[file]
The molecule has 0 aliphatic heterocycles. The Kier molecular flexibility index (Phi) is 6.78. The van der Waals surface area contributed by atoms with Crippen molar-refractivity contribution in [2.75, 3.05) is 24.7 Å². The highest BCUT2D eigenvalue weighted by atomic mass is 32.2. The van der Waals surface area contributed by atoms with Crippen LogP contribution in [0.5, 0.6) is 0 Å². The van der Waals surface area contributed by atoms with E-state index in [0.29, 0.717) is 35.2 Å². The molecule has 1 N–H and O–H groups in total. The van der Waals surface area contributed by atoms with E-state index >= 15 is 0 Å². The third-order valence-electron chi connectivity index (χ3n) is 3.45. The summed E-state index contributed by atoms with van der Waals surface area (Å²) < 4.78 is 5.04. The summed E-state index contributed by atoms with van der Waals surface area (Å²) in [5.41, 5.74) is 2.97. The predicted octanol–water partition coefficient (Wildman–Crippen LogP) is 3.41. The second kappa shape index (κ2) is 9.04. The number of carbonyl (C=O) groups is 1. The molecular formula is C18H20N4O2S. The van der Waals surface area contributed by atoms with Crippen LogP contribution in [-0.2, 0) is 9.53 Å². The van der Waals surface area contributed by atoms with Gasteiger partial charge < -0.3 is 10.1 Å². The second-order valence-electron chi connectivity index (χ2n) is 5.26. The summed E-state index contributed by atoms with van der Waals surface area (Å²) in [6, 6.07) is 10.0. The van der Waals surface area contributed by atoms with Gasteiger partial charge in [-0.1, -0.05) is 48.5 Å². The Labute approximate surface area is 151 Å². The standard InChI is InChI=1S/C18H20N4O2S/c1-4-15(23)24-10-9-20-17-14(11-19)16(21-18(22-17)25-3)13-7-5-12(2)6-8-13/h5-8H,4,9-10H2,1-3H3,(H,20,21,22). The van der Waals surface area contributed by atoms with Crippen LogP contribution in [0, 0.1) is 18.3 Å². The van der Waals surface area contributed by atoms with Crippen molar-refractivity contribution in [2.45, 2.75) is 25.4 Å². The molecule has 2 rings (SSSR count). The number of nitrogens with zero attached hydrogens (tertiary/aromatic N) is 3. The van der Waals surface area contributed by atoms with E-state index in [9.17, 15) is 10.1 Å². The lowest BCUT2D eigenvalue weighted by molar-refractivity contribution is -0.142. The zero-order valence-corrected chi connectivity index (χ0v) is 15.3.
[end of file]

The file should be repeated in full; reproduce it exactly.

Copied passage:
The molecule has 0 aliphatic heterocycles. The Kier molecular flexibility index (Phi) is 6.78. The van der Waals surface area contributed by atoms with Crippen molar-refractivity contribution in [2.75, 3.05) is 24.7 Å². The highest BCUT2D eigenvalue weighted by atomic mass is 32.2. The van der Waals surface area contributed by atoms with Crippen LogP contribution in [0.5, 0.6) is 0 Å². The van der Waals surface area contributed by atoms with E-state index in [0.29, 0.717) is 35.2 Å². The molecule has 1 N–H and O–H groups in total. The van der Waals surface area contributed by atoms with E-state index >= 15 is 0 Å². The third-order valence-electron chi connectivity index (χ3n) is 3.45. The summed E-state index contributed by atoms with van der Waals surface area (Å²) < 4.78 is 5.04. The summed E-state index contributed by atoms with van der Waals surface area (Å²) in [5.41, 5.74) is 2.97. The predicted octanol–water partition coefficient (Wildman–Crippen LogP) is 3.41. The second kappa shape index (κ2) is 9.04. The number of carbonyl (C=O) groups is 1. The molecular formula is C18H20N4O2S. The van der Waals surface area contributed by atoms with Crippen LogP contribution in [-0.2, 0) is 9.53 Å². The van der Waals surface area contributed by atoms with Gasteiger partial charge < -0.3 is 10.1 Å². The second-order valence-electron chi connectivity index (χ2n) is 5.26. The summed E-state index contributed by atoms with van der Waals surface area (Å²) in [6, 6.07) is 10.0. The van der Waals surface area contributed by atoms with Gasteiger partial charge in [-0.1, -0.05) is 48.5 Å². The Labute approximate surface area is 151 Å². The standard InChI is InChI=1S/C18H20N4O2S/c1-4-15(23)24-10-9-20-17-14(11-19)16(21-18(22-17)25-3)13-7-5-12(2)6-8-13/h5-8H,4,9-10H2,1-3H3,(H,20,21,22). The van der Waals surface area contributed by atoms with Crippen LogP contribution in [0, 0.1) is 18.3 Å². The van der Waals surface area contributed by atoms with Crippen molar-refractivity contribution in [2.45, 2.75) is 25.4 Å². The molecule has 2 rings (SSSR count). The number of nitrogens with zero attached hydrogens (tertiary/aromatic N) is 3. The van der Waals surface area contributed by atoms with E-state index in [9.17, 15) is 10.1 Å². The lowest BCUT2D eigenvalue weighted by molar-refractivity contribution is -0.142. The zero-order valence-corrected chi connectivity index (χ0v) is 15.3.